In the First Epistle to the Corinthians, the Apostle Paul (writing with Sosthenes) provides the earliest account of the Resurrection of Jesus. Written in approximately 54 AD, the text is divided into seven main sections. Of these the sixth section (Chapter 15) underscores the significance, indeed, essential position of the resurrection story for Christianity.
Verses 13-17 state the Pauline admonishment clearly: “(13) If there is no resurrection of the dead, then not even Christ has been raised. (14) And if Christ has not been raised, our preaching is useless and so is your faith. (15) More than that, we are then found to be false witnesses about God, for we have testified about God that he raised Christ from the dead. But he did not raise him if in fact the dead are not raised. (16) For if the dead are not raised, then Christ has not been raised either. (17) And if Christ has not been raised, your faith is futile; you are still in your sins.”
Few things in modern cultures have a unitary and discrete developmental trajectory. So it is with Easter. While it is the defining event of the Christian faith, modern celebrations of Easter have borrowed heavily from other religious and cultural traditions. Just as St. Patrick’s Day and Christmas traditions are a conflation of pagan and Christian observances, so too, is Easter.
It is not mere coincidence that Easter, the Jewish Passover celebration and the vernal equinox are all proximate to one another. Be it a resurrection, emancipation or emergence from winter, all three are stories of life anew. All three contribute to what we know as the modern Easter holiday.
To this point, the ancient Greek philosopher Lucretius wrote, “Nothing in the universe is the only one of its kind…there must be countless worlds and inhabitants thereof.”
The name Easter itself derives from pagan traditions among the people of Germania. Spellings vary — Eostre, Austre and Eastre — but they are all a reference to Ostra, the Great Mother Goddess. A feminine figure as the harbinger of spring is a common theme in many cultures.
Aphrodite in ancient Greece and Freya of Norse mythology, for example, both share several characteristics with Ostara, including her notable companion, the rabbit.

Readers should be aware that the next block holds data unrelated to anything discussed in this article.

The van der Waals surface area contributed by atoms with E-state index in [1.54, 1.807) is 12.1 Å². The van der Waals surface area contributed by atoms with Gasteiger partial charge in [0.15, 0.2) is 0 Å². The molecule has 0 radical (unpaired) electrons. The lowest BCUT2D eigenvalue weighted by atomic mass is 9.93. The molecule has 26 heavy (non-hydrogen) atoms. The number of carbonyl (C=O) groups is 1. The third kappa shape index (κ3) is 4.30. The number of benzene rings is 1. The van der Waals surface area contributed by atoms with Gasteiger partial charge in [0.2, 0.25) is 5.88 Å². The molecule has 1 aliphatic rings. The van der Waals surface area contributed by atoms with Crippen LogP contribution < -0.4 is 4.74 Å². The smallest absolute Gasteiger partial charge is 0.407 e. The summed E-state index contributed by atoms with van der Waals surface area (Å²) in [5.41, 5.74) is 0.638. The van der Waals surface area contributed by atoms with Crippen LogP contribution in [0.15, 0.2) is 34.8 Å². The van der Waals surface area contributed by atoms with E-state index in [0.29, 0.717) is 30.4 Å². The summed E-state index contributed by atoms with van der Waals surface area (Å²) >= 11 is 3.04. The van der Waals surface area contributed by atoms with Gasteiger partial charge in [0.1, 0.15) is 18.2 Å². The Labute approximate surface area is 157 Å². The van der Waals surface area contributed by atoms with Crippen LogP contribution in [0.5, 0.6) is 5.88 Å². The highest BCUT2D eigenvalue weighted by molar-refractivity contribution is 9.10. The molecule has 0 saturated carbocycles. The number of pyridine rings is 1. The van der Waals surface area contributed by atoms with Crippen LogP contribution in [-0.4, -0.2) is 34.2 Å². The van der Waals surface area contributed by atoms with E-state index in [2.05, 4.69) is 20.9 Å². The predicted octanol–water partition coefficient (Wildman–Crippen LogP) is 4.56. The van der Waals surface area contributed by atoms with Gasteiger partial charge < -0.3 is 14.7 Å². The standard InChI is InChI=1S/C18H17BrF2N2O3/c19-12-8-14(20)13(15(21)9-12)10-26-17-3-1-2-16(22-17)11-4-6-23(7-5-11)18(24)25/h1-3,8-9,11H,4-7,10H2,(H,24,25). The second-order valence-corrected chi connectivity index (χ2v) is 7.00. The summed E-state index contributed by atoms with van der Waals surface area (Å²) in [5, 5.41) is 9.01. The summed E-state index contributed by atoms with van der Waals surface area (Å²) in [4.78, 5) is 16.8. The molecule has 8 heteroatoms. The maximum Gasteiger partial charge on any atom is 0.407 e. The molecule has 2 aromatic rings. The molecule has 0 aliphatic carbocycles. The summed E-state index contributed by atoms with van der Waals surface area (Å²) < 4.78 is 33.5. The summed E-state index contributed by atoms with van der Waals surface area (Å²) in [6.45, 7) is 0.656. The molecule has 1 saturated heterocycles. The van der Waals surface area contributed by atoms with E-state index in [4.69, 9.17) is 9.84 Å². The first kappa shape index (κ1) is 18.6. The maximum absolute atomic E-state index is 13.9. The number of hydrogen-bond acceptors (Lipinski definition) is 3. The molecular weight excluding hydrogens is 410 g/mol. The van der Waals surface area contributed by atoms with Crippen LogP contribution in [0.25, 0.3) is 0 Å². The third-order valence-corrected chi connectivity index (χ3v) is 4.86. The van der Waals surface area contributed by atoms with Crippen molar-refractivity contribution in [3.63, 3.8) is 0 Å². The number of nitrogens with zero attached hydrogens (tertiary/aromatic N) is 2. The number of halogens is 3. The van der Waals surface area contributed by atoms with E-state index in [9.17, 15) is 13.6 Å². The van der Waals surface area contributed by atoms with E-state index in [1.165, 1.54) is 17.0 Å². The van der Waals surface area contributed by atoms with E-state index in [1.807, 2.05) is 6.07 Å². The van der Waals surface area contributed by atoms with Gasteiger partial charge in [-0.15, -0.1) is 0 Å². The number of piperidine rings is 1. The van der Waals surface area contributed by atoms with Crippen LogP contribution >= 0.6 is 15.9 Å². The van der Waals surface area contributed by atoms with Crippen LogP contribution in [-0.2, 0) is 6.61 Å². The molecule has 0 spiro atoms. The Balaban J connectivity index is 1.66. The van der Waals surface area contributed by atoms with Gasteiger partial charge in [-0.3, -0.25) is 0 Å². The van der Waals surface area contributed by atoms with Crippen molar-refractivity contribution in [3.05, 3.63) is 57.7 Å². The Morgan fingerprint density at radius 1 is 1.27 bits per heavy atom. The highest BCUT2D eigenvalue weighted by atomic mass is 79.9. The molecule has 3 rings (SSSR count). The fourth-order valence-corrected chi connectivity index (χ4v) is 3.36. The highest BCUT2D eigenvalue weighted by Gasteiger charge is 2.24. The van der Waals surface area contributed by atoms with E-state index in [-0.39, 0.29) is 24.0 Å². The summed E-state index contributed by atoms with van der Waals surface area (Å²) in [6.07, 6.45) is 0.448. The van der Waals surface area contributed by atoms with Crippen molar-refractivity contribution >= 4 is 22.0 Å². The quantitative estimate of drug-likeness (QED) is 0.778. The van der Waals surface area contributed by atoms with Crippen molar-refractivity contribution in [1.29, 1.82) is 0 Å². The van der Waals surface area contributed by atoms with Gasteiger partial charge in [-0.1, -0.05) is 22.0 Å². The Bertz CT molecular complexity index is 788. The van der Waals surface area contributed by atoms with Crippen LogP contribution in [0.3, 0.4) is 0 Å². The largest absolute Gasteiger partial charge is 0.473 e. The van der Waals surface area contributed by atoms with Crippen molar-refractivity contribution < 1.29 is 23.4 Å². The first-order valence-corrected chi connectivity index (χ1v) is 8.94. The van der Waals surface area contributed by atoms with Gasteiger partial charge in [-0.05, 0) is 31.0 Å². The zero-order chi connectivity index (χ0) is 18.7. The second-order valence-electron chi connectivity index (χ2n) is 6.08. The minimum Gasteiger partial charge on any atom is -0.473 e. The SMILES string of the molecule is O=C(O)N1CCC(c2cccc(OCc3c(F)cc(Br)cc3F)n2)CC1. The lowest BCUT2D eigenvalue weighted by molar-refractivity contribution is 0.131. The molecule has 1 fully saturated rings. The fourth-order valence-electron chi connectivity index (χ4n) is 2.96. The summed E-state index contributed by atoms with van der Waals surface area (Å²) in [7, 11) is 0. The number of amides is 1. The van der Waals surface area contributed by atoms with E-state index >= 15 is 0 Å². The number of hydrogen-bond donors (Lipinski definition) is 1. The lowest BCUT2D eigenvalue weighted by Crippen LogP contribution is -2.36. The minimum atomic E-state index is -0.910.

So, why then does the Easter bunny bring eggs? This too is a product of German paganism. Part of the Ostara story holds that she healed a wounded bird she found in the woods. She did so by changing it into a hare. Part bird, part hare, the healed creature showed its gratitude to the goddess by laying eggs as gifts.
Many Christians would likely bristle at the fact that Christian holidays — more often than not — contain elements of other traditions. This is, however, a needless affront. Rather, it is a testament of Christian adaptability to co-opt compatible elements into its own narratives.
In a somewhat analogous tone, Christian theologian C. S. Lewis once wrote about humanity’s place in the universe and whether our singularity was a necessary precondition for Christian faith: “It is, of course, the essence of Christianity that God loves man and for his sake became man and died. But that does not prove that man is the sole end of nature.
In the parable, it was one lost sheep that the shepherd went in search of: It was not the only sheep in the flock, and we are not told that it was the most valuable — save insofar as the most desperately in need has, while the need lasts, a peculiar value in the eyes of Love.”
With this spirit, we see that Easter can coexist with its antecedents. It does not detract from the magnitude of the event to acknowledge it has context beyond the confines of one world tradition.
— From the Pine Bluff (Ark.) Commercial.